All members are “peers” in that they come together as equals to support
    every member’s progress during the group’s meetings. Thus, in a PCG intended
    as a support group, you could have a senior executive from one company with
    a secretary from another company — and they’d still be peers in the group.

    How Are the PCGs So Good at Helping Members
    to Support Each Other?

    Support means more than letting people express their feelings — and affirming
    and validating them, as well. It also means helping people to perceive their
    situations differently and to act on those situations. PCGs are great
    for helping people to do all of that. In PCGs around the world over the past
    two decades, members often report that networking and support are the two biggest
    outcomes that they are getting from each other.

    How Can People Feel Safe and Accepted
    in PCGs?

    All of the members in the PCG have something in common — they all understand
    each other’s situation. Members also share biographies and introductions with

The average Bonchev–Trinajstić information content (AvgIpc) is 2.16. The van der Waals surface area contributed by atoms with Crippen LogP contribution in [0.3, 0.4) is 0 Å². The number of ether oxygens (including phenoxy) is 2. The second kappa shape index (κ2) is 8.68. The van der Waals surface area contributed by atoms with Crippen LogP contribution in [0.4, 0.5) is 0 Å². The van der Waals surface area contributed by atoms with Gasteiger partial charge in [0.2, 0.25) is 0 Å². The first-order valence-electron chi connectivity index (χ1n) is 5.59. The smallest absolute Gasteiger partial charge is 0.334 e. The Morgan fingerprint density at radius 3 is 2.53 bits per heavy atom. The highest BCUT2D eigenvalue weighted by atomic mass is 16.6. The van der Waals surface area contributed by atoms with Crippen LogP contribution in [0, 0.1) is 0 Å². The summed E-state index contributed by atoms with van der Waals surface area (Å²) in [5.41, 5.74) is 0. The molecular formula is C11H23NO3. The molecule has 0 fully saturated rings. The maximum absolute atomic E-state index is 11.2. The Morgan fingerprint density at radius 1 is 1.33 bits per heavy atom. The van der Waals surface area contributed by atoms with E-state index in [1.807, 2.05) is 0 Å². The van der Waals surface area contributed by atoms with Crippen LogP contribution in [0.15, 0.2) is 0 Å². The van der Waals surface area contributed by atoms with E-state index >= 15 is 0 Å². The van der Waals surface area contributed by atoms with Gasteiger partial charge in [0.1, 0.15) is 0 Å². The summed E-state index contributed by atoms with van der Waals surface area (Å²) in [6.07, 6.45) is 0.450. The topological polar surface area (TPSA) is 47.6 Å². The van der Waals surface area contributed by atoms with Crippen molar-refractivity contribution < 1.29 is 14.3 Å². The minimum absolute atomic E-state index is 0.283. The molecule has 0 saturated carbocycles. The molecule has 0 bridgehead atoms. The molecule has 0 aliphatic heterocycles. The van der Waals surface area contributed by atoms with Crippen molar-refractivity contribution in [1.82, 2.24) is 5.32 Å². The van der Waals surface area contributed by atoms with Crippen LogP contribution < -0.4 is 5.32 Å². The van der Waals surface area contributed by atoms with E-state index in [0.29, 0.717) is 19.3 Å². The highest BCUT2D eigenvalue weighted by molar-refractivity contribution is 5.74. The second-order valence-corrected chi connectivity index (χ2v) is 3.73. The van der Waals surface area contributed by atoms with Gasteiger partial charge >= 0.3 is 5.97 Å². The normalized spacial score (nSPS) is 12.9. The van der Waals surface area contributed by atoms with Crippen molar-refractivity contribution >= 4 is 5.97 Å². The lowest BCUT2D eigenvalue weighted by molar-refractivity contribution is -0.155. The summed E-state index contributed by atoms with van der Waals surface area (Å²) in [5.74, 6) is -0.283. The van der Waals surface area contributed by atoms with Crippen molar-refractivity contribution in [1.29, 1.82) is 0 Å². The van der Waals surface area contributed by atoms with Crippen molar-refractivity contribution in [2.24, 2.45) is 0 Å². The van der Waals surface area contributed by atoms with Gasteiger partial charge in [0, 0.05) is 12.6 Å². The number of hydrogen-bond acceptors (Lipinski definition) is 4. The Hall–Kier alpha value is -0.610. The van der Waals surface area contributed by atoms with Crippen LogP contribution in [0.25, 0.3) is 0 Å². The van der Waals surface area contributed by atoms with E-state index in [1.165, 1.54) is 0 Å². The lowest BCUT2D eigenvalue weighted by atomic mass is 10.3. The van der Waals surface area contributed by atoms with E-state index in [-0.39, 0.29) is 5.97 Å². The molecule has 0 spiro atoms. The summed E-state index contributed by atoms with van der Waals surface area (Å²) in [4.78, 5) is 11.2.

each other. The ground rules (that are asserted at the beginning and end of
    each meeting) ensure confidentiality, that all opinions are honored and that
    members can respectfully disagree with each other.

    However, the most powerful experience of safety and acceptance for each member
    is when he or she is getting help from other members in each meeting. Help is
    in the form of nonjudgmental feedback, advice and thoughtful questions, as well
    as contacting each other between meetings.
    How
    to Facilitate Support Groups

    Are PCGs Really Just Therapy Sessions?

    No. PCGs are focused on each member’s current priority in life or work, and
    about what he or she can realistically do about it before the next group meeting.
    Unlike therapies, PCGs are not focused on continuing to analyze each member’s